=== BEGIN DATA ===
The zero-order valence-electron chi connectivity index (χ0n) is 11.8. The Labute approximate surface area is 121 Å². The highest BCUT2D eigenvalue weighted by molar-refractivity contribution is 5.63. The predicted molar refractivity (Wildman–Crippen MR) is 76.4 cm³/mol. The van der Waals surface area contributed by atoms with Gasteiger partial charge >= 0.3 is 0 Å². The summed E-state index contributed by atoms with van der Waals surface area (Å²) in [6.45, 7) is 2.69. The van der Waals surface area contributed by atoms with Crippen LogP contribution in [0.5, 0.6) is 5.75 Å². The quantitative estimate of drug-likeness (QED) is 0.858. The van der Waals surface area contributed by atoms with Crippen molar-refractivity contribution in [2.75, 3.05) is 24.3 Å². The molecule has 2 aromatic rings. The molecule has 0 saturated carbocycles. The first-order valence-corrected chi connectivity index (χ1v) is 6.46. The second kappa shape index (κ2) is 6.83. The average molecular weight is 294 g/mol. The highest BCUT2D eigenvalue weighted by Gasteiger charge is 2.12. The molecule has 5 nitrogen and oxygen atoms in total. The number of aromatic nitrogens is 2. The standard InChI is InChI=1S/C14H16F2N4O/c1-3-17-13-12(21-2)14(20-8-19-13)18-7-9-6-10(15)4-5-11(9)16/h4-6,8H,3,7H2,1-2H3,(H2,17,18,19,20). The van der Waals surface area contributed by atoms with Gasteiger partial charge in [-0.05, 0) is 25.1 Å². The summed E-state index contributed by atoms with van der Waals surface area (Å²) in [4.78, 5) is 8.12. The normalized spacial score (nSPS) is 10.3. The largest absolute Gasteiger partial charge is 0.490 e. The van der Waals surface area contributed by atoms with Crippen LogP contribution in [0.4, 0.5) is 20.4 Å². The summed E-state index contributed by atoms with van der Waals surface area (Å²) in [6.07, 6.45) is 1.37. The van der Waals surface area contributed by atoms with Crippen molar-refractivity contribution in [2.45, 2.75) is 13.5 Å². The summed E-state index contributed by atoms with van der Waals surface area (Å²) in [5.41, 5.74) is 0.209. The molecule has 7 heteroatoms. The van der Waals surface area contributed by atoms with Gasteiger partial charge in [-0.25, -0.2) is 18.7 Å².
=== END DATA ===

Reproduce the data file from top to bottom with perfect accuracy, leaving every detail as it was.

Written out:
The zero-order valence-electron chi connectivity index (χ0n) is 11.8. The Labute approximate surface area is 121 Å². The highest BCUT2D eigenvalue weighted by molar-refractivity contribution is 5.63. The predicted molar refractivity (Wildman–Crippen MR) is 76.4 cm³/mol. The van der Waals surface area contributed by atoms with Gasteiger partial charge >= 0.3 is 0 Å². The summed E-state index contributed by atoms with van der Waals surface area (Å²) in [6.45, 7) is 2.69. The van der Waals surface area contributed by atoms with Crippen LogP contribution in [0.5, 0.6) is 5.75 Å². The quantitative estimate of drug-likeness (QED) is 0.858. The van der Waals surface area contributed by atoms with Crippen molar-refractivity contribution in [2.75, 3.05) is 24.3 Å². The molecule has 2 aromatic rings. The molecule has 0 saturated carbocycles. The first-order valence-corrected chi connectivity index (χ1v) is 6.46. The second kappa shape index (κ2) is 6.83. The average molecular weight is 294 g/mol. The highest BCUT2D eigenvalue weighted by Gasteiger charge is 2.12. The molecule has 5 nitrogen and oxygen atoms in total. The number of aromatic nitrogens is 2. The standard InChI is InChI=1S/C14H16F2N4O/c1-3-17-13-12(21-2)14(20-8-19-13)18-7-9-6-10(15)4-5-11(9)16/h4-6,8H,3,7H2,1-2H3,(H2,17,18,19,20). The van der Waals surface area contributed by atoms with Gasteiger partial charge in [-0.05, 0) is 25.1 Å². The summed E-state index contributed by atoms with van der Waals surface area (Å²) in [4.78, 5) is 8.12. The normalized spacial score (nSPS) is 10.3. The largest absolute Gasteiger partial charge is 0.490 e. The van der Waals surface area contributed by atoms with Crippen LogP contribution in [0.4, 0.5) is 20.4 Å². The summed E-state index contributed by atoms with van der Waals surface area (Å²) in [6.07, 6.45) is 1.37. The van der Waals surface area contributed by atoms with Crippen molar-refractivity contribution in [2.45, 2.75) is 13.5 Å². The summed E-state index contributed by atoms with van der Waals surface area (Å²) in [5.41, 5.74) is 0.209. The molecule has 7 heteroatoms. The van der Waals surface area contributed by atoms with Gasteiger partial charge in [-0.25, -0.2) is 18.7 Å².